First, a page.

NASHVILLE - The Tennessee Supreme Court on Friday ruled that a man does not have to pay lifetime alimony to his ex-wife.
Craig and Johanna Gonsewski, who lived in Hendersonville, went through a bitter divorce. In 2009, the Tennessee Court of Appeals ordered Craig Gonsewski to pay his former wife $1,250 a month in alimony. The payments were to last for life or until she remarries.
The case is different from most because it considers a lifetime alimony award for a wife who has a career and worked throughout the marriage and was in her 40s at the time of the divorce. Lawyers say most lifetime awards go to women over 50 who have been married for decades and sacrificed their careers for family.
The ex-husband appealed the lower court's ruling, claiming it went too far by giving her that amount for life.
Records show that Craig Gonsewski earned $137,000 a year working as a controller for a large corporation. Johanna Gonsewski earned $72,000 a year as a state employee working in information management.
The ex-wife's attorney, Nashville lawyer Ed Gross, said the ex-husband had "struck gold" with his latest job while she had topped out. He also argued that the woman helped put her ex-husband through college.
Nevertheless, the Tennessee Supreme Court unanimously ruled that the award of lifetime alimony was inappropriate because Johanna Gonsewski held a stable job, earned considerable income and was awarded a significant amount of assets in the division of property.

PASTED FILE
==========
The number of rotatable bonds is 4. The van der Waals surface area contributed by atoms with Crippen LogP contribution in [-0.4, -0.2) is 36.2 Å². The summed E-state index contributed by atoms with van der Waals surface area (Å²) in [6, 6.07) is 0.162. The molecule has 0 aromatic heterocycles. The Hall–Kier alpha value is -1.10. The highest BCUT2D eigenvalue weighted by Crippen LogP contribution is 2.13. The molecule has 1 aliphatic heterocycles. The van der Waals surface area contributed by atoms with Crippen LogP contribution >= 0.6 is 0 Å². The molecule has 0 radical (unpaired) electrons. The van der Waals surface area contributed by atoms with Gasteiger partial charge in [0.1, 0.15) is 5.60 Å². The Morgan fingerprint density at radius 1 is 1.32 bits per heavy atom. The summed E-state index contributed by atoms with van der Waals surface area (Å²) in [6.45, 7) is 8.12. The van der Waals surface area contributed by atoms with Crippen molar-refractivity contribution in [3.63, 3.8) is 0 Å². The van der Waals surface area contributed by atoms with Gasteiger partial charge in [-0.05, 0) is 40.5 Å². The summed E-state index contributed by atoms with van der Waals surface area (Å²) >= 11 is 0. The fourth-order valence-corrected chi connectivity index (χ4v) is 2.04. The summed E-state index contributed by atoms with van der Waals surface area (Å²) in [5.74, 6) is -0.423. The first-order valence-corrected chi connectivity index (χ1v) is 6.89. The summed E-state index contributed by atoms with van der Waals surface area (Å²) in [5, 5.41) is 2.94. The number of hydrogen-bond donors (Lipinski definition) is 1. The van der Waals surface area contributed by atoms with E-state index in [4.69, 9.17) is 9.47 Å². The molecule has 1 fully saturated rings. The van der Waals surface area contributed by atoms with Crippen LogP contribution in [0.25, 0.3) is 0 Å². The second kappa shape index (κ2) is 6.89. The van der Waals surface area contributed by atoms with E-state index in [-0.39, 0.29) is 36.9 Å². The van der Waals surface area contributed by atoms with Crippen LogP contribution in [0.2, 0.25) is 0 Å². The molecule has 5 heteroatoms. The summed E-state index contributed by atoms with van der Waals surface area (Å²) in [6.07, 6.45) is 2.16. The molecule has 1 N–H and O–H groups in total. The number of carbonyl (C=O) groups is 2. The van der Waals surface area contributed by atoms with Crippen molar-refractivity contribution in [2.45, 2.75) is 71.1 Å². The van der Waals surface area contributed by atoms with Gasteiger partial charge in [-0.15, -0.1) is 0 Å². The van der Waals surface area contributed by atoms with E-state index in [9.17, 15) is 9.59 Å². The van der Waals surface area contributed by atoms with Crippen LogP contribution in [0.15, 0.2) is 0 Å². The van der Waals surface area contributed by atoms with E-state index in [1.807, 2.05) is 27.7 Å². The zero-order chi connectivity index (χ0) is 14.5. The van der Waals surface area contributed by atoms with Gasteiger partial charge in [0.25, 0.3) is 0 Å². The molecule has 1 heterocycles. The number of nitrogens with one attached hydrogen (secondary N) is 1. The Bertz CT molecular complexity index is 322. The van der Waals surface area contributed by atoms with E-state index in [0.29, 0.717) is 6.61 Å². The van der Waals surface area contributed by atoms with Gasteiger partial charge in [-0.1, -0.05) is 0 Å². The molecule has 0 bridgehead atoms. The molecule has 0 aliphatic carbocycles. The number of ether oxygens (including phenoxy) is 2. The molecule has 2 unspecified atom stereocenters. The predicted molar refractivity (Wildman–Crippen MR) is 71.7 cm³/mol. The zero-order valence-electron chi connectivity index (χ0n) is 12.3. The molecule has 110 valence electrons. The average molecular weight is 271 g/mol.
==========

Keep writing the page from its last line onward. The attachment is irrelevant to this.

Gross told The Associated Press on Friday that his client didn't know about the decision, but he's sure "she will be extremely disappointed."
He said the development of law is not a specific occurrence but a process.
"And I personally feel that the Gonsewski case is going to nonetheless lay a very valuable groundwork for what will eventually be a reasonable and a fair standard for women to be justly reimbursed for the investment they make in their husbands' education and subsequent career," he said.
The ex-husband's lawyer, Nashville attorney Jeff Levy, told the AP he hasn't reviewed the opinion.
The Court of Appeals, which ordered the payments in a unanimous decision, found that the ex-wife was unlikely to earn any more as a state employee, that she needed the money and he had an ability to pay.
In its ruling, the high court recognized that although Craig Gonsewski's income was more than his ex-wife's in recent years, both were likely to suffer some reduction in lifestyle following the divorce.
"In many instances, the parties' assets and incomes simply will not permit them to achieve the same standard of living after the divorce as they enjoyed during the marriage," Chief Justice Cornelia A. Clark wrote.
The Supreme Court also ruled that the ex-wife was not entitled to the lump-sum alimony award of her attorney fees because she was partially responsible for generating them and had the financial resources to pay.
Additionally, the decision emphasized that trial courts have broad discretion in awarding alimony, stating that "an appellate court should not reverse a trial court's alimony decision unless the trial court has abused its discretion."
The Supreme Court said the lower court did not abuse its discretion when it decided to award no alimony to either party, and reinstated the judgment of the trial court.